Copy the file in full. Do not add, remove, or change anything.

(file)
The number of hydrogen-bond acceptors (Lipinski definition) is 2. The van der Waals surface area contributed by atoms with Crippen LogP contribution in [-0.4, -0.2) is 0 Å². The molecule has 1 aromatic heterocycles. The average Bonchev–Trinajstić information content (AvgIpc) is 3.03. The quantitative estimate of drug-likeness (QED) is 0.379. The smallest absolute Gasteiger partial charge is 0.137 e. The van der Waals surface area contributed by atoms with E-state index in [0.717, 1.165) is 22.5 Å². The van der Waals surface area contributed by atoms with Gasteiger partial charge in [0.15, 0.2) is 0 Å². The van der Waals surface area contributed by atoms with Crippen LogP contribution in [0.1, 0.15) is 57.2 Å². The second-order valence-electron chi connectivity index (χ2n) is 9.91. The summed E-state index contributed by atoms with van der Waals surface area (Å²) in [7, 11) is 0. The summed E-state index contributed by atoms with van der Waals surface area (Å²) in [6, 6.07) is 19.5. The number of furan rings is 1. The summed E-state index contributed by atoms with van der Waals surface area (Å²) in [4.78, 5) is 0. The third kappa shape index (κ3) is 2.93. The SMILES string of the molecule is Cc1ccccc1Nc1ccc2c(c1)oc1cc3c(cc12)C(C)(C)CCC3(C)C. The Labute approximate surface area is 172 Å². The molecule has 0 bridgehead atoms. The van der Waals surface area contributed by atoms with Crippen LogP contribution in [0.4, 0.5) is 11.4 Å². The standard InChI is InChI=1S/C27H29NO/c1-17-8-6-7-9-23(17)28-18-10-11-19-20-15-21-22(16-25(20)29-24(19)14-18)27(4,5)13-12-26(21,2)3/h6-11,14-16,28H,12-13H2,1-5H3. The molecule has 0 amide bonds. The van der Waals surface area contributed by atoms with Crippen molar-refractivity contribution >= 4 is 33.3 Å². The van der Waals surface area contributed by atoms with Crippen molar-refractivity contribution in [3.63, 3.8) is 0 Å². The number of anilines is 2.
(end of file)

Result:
The number of hydrogen-bond acceptors (Lipinski definition) is 2. The van der Waals surface area contributed by atoms with Crippen LogP contribution in [-0.4, -0.2) is 0 Å². The molecule has 1 aromatic heterocycles. The average Bonchev–Trinajstić information content (AvgIpc) is 3.03. The quantitative estimate of drug-likeness (QED) is 0.379. The smallest absolute Gasteiger partial charge is 0.137 e. The van der Waals surface area contributed by atoms with E-state index in [0.717, 1.165) is 22.5 Å². The van der Waals surface area contributed by atoms with Gasteiger partial charge in [0.15, 0.2) is 0 Å². The van der Waals surface area contributed by atoms with Crippen LogP contribution in [0.1, 0.15) is 57.2 Å². The second-order valence-electron chi connectivity index (χ2n) is 9.91. The summed E-state index contributed by atoms with van der Waals surface area (Å²) in [7, 11) is 0. The summed E-state index contributed by atoms with van der Waals surface area (Å²) in [6, 6.07) is 19.5. The number of furan rings is 1. The summed E-state index contributed by atoms with van der Waals surface area (Å²) in [4.78, 5) is 0. The third kappa shape index (κ3) is 2.93. The SMILES string of the molecule is Cc1ccccc1Nc1ccc2c(c1)oc1cc3c(cc12)C(C)(C)CCC3(C)C. The Labute approximate surface area is 172 Å². The molecule has 0 bridgehead atoms. The van der Waals surface area contributed by atoms with Crippen LogP contribution in [0.4, 0.5) is 11.4 Å². The standard InChI is InChI=1S/C27H29NO/c1-17-8-6-7-9-23(17)28-18-10-11-19-20-15-21-22(16-25(20)29-24(19)14-18)27(4,5)13-12-26(21,2)3/h6-11,14-16,28H,12-13H2,1-5H3. The molecule has 0 amide bonds. The van der Waals surface area contributed by atoms with Crippen molar-refractivity contribution >= 4 is 33.3 Å². The van der Waals surface area contributed by atoms with Crippen molar-refractivity contribution in [3.63, 3.8) is 0 Å². The number of anilines is 2.